Myers also admitted to knowledge of this damaging fact: Betts' statement did not tell whether she looked in both directions for cross-traffic before entering the intersection to check that it was safe even though she may have had the green light. Myers stressed this was most important. He suggested further contact with the insured to " restatementize her on this key issue." He concluded with comparative negligence involved, a $100,000 policy involved, and brain damage involved " we need a little extra effort on this case." While the liability estimate was changed from 50-50 to 90-10 based upon Thayer's statement and Myers estimated 95-5 exposure, nevertheless on August 12, 1975, Allstate created a $50,000 reserve. Such reserve was felt to be warranted because of the seriousness of the injuries.*fn3
With this state of knowledge Allstate ordered a second, then a third Truesdale report. The second differed little from the first. Thus, in spite of Boyce's effort to have Truesdale "review" the entire subject, the second report (authored by McElwain and dated Sept. 3, 1975) again stated Gallucci was traveling at a lesser rate of speed than Betts. In short the second Truesdale report refused to say Betts' speed was less than an excessive 45 to 50 miles per hour.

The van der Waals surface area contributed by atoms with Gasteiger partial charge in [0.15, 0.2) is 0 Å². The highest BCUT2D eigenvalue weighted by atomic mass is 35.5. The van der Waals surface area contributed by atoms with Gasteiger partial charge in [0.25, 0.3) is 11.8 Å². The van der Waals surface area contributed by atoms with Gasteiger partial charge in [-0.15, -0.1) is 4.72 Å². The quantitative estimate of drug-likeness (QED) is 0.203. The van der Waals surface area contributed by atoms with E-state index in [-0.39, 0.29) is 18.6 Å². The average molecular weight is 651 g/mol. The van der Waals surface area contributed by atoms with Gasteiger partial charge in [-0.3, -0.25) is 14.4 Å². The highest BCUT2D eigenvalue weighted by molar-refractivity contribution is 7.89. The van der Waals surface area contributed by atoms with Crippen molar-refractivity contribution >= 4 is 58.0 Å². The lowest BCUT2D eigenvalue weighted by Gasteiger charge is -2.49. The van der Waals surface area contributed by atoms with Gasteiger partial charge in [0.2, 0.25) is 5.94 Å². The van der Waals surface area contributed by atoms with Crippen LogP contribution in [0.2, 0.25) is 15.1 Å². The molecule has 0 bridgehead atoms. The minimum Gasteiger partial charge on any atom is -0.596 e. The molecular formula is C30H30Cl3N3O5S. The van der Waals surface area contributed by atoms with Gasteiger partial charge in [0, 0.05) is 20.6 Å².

In June 1976 Truesdale was prevailed upon by Allstate representative Strowmatt to issue yet a third report with a new author, Pennycook. Pennycook proposed Betts' rate of speed (estimated by Truesdale's first report at 45 to 50 and unchanged in the second report) might have been as low as 30. However, Pennycook admitted to Powers (the Ruston attorney then working on the case) that a scientifically acceptable basis for the calculation was not possible. Powers called the defect in the report to Allstate's attention. He described Pennycook's conclusion as not being scientifically supportable. With this as Allstate's state of knowledge concerning the Truesdale findings, Powers interviewed Pennycook and concluded that the two men at Truesdale had so hopelessly "botched" matters as to require employment of another reconstruction firm. Thus the third Truesdale report